September 20, 2021

2G Rear Camber Kit Install

If you have ever lowered your DSM, chances are you have ran into some alignment issues. These alignment issues can cause excessive wear to the tires which can create unsafe driving if you let it go too long. Though I am going to try and not get into the “why” of how this all happens in this article, I will show you a simple and cheap solution that will help those tires last longer. 

Words By: SPOOLIGAN  |  Images By: SPOOLIGAN, ExtremePSI, Street Tuned Motorsports, Andy’s Auto Sports


When we lower our cars, the alignment changes drastically. In most cases, it will create negative camber as well as more toe-in. This is mostly an issue only with the rear alignment, but can also happen to the front although the fix for the front is much different. Thankfully, the problem is more common and more severe in the rear, because the rear much easier to fix than the front. 



The upper control arm bolts to the unibody of the car using two upper control arm mount brackets (shown in red below). Each mount has an upper bolt and a lower bolt. Each bolt is vertical from each other.  What you can do is install spacers or “washers” between the mount and the unibody to draw in/out the adjustments we need in camber and toe.


To add positive camber to the wheel, bring the top bolt holes OUT by using several washers/spacers. This will tilt the top of the wheel OUT.

To add Toe-Out, bring the bolt holes in front of the wheel OUT by using spacers. This will tilt the front of the wheels OUT. 

In order to do this, we won’t be able to use our existing M10 x 1.25 bolts because they will be too SHORT once we add the washers. Think of it like adding a slip-on wheel spacer to a hub. Well when you do this, you won’t have many threads left to tighten down your wheel studs, if any at all. So you need to buy extended wheel studs. The wheel studs in this example are like the bolts we are using.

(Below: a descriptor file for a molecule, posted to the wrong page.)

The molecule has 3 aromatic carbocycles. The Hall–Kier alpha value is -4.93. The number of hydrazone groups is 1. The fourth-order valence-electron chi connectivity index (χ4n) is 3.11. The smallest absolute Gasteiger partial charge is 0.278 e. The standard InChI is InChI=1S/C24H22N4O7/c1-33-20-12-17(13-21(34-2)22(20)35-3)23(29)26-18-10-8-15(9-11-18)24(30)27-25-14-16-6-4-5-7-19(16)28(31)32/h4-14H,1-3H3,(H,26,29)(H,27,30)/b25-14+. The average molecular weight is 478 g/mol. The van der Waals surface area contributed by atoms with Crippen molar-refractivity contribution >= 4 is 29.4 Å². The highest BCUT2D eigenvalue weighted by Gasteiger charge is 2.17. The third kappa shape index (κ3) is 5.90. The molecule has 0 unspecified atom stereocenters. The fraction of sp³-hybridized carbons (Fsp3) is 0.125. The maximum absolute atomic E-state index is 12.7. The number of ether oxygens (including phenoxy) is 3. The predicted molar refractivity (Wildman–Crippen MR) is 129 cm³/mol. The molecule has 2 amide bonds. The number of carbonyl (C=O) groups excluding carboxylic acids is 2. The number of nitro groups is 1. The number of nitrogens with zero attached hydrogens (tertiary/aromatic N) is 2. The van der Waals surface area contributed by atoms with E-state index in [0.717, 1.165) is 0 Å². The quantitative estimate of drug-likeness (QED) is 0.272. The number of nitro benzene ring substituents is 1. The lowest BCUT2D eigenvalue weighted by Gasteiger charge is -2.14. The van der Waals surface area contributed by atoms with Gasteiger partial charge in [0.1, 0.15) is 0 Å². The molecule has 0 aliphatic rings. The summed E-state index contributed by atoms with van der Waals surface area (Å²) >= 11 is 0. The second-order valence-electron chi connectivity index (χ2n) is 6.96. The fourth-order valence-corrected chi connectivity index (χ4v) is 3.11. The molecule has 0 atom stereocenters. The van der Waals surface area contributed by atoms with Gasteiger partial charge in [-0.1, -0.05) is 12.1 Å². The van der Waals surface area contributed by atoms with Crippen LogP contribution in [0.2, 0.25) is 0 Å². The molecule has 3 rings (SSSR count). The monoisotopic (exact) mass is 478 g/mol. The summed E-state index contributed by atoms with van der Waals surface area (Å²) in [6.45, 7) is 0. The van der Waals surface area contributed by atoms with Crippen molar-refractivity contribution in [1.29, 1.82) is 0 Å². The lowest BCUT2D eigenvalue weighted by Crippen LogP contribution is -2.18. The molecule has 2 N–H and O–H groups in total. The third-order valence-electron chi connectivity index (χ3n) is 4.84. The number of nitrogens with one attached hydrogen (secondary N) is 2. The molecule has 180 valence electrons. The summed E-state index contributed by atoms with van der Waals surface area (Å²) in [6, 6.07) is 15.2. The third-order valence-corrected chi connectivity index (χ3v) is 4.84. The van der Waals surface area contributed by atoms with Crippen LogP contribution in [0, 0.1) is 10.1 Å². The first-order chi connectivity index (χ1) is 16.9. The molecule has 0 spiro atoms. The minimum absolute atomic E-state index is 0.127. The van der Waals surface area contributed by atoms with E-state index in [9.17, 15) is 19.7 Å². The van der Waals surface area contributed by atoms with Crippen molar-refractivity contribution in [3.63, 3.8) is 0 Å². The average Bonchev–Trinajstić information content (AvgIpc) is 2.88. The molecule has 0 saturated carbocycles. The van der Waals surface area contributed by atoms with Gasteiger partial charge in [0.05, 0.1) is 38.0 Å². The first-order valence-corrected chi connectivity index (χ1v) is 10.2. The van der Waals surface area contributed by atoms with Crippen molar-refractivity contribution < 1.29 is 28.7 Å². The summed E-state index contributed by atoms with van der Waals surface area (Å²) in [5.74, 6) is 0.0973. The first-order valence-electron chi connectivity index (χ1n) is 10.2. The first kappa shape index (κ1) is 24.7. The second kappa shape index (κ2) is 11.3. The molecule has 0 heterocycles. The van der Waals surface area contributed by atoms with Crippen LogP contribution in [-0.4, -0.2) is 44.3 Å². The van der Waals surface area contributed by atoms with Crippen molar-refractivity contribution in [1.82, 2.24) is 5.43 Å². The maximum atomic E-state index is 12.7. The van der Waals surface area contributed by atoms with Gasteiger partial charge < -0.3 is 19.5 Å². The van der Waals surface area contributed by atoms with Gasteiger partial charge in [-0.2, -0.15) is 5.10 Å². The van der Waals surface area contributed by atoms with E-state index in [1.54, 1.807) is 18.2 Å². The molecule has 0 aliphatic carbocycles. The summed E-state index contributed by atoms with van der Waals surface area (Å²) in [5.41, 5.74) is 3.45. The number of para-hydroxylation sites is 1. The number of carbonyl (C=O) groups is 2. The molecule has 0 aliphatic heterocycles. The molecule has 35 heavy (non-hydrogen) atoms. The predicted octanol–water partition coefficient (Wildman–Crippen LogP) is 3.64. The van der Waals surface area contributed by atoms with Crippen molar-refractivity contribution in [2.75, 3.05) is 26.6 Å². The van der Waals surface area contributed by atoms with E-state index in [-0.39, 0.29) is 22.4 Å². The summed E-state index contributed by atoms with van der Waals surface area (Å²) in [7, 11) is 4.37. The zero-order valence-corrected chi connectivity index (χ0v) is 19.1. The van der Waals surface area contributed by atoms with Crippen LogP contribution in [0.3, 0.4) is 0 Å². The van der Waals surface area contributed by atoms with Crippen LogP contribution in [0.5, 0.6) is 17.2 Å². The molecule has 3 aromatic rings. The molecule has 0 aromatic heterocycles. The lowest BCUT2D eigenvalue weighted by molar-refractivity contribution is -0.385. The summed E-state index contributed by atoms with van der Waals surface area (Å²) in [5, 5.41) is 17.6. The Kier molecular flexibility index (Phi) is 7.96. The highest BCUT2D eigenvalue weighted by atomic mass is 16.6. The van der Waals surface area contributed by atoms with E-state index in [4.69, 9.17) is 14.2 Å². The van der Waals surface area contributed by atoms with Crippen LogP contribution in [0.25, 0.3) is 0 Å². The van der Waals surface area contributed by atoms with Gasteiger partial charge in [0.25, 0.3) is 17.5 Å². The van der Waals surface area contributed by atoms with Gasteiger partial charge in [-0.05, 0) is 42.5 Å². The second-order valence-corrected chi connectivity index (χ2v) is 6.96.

In the picture below, the new, longer bolt on the left is 40mm long. The old one on the right is the stock, 20mm-ish bolt. If you re-use the old bolt, you will not be able to put many washers on it because it is too short. This is why the longer bolts are needed. 


If you have a lot of negative camber in toe-in, then you will need to apply more washers between the top two bolts, and the lower bolt that is closer to the front of the car. This will tip the top of the wheel out and tip the front of the wheel out. Generally, you don’t apply any at all to the other lower bolt or maybe one washer if any at all. 

There are many different kits out there and of course you could simply make your own if you can track down the correct bolts (M10 x 1.25 x 40mm long).



The STM Rear Camber Kit consists of longer bolts and normal, small washers. The bolts are said to be only 30mm long. I personally use 40mm long. I have heard people say their 30mm worked fine but then I’ve heard people say the 30mm bolts were too short because they needed a lot of washers. You can buy 35mm bolts at the hardware store, but my 40mm bolts always work great and do not bottom out. 















There are other kits out there for the extended bolts and spacer kit. Some kits use much thicker washers. I have used this kit on #VirginMary and loved it. But I use regular washer spacers with #Charlotte as well. I personally prefer the thicker spacers but these kits aren’t as easy to find or make. 





Of course there are a few other methods to fixing your rear camber like using an Eibach Adjustable Upper Control Arm. You can also use Ingals Rear Adjustable Control Arm Camber Kit that gives you new mounting brackets that adjust using a cam bolt. Regardless of which you use, you need to use good quality washers. 














I ended up putting about 10 washers on one upper bolt and 8 washers on the other.

Keep in mind I will be adjusting these when I get an alignment. This will get you close.

On the bottom, I used 1 washer on one bolt, and 5 on the other. Keep adding or removing spacers until you get where you need.




When you do this, you can just eyeball it close and then go get an alignment. But in order to adjust it on the alignment rack, you will need to either be there in the shop with the mechanics making the adjustment yourselves or at least showing them what you have going on so they can do it. 












The easiest and quickest way to immediately fix your camber is to use just the extended bolts and washers method. Most people use this as a permanent fix but there are other methods as mentioned above.